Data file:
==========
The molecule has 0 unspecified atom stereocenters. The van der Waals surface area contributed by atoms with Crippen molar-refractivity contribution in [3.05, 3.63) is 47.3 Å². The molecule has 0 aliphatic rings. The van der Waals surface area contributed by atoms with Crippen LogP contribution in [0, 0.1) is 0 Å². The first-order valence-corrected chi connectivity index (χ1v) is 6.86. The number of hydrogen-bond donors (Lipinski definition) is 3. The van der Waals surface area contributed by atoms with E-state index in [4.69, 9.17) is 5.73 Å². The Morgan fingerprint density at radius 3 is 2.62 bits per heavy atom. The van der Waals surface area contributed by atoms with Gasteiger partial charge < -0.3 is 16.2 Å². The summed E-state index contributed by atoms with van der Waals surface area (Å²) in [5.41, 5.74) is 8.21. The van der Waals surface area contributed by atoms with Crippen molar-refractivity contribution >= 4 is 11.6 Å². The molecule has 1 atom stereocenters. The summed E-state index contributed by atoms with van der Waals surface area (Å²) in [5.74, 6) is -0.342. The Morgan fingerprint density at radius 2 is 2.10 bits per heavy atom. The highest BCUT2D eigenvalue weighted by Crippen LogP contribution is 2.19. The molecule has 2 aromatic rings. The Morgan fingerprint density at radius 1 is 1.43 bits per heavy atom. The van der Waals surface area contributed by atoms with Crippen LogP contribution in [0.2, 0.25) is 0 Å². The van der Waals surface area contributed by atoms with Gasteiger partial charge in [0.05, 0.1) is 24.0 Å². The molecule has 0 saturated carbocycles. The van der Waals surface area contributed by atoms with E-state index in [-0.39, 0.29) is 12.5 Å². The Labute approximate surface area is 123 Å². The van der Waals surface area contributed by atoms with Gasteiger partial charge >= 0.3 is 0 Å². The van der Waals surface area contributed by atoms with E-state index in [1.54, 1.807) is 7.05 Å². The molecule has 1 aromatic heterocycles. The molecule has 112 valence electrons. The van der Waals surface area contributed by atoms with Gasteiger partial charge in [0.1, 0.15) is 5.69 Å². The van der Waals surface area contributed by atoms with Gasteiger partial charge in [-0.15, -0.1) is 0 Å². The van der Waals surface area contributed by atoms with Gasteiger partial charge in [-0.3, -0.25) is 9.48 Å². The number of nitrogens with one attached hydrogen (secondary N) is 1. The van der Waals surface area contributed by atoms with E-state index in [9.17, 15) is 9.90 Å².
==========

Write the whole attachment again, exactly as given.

The molecule has 0 unspecified atom stereocenters. The van der Waals surface area contributed by atoms with Crippen molar-refractivity contribution in [3.05, 3.63) is 47.3 Å². The molecule has 0 aliphatic rings. The van der Waals surface area contributed by atoms with Crippen LogP contribution in [0, 0.1) is 0 Å². The first-order valence-corrected chi connectivity index (χ1v) is 6.86. The number of hydrogen-bond donors (Lipinski definition) is 3. The van der Waals surface area contributed by atoms with E-state index in [4.69, 9.17) is 5.73 Å². The Morgan fingerprint density at radius 3 is 2.62 bits per heavy atom. The van der Waals surface area contributed by atoms with Gasteiger partial charge < -0.3 is 16.2 Å². The summed E-state index contributed by atoms with van der Waals surface area (Å²) in [5.41, 5.74) is 8.21. The van der Waals surface area contributed by atoms with Crippen molar-refractivity contribution >= 4 is 11.6 Å². The molecule has 1 atom stereocenters. The summed E-state index contributed by atoms with van der Waals surface area (Å²) in [5.74, 6) is -0.342. The Morgan fingerprint density at radius 2 is 2.10 bits per heavy atom. The highest BCUT2D eigenvalue weighted by Crippen LogP contribution is 2.19. The molecule has 2 aromatic rings. The Morgan fingerprint density at radius 1 is 1.43 bits per heavy atom. The van der Waals surface area contributed by atoms with Crippen LogP contribution in [0.2, 0.25) is 0 Å². The van der Waals surface area contributed by atoms with Gasteiger partial charge in [0.05, 0.1) is 24.0 Å². The molecule has 0 saturated carbocycles. The van der Waals surface area contributed by atoms with E-state index in [-0.39, 0.29) is 12.5 Å². The Labute approximate surface area is 123 Å². The van der Waals surface area contributed by atoms with Gasteiger partial charge >= 0.3 is 0 Å². The van der Waals surface area contributed by atoms with E-state index in [1.54, 1.807) is 7.05 Å². The molecule has 1 aromatic heterocycles. The molecule has 112 valence electrons. The van der Waals surface area contributed by atoms with Gasteiger partial charge in [0.1, 0.15) is 5.69 Å². The van der Waals surface area contributed by atoms with Gasteiger partial charge in [-0.15, -0.1) is 0 Å². The van der Waals surface area contributed by atoms with Gasteiger partial charge in [-0.3, -0.25) is 9.48 Å². The number of nitrogens with one attached hydrogen (secondary N) is 1. The van der Waals surface area contributed by atoms with E-state index in [9.17, 15) is 9.90 Å².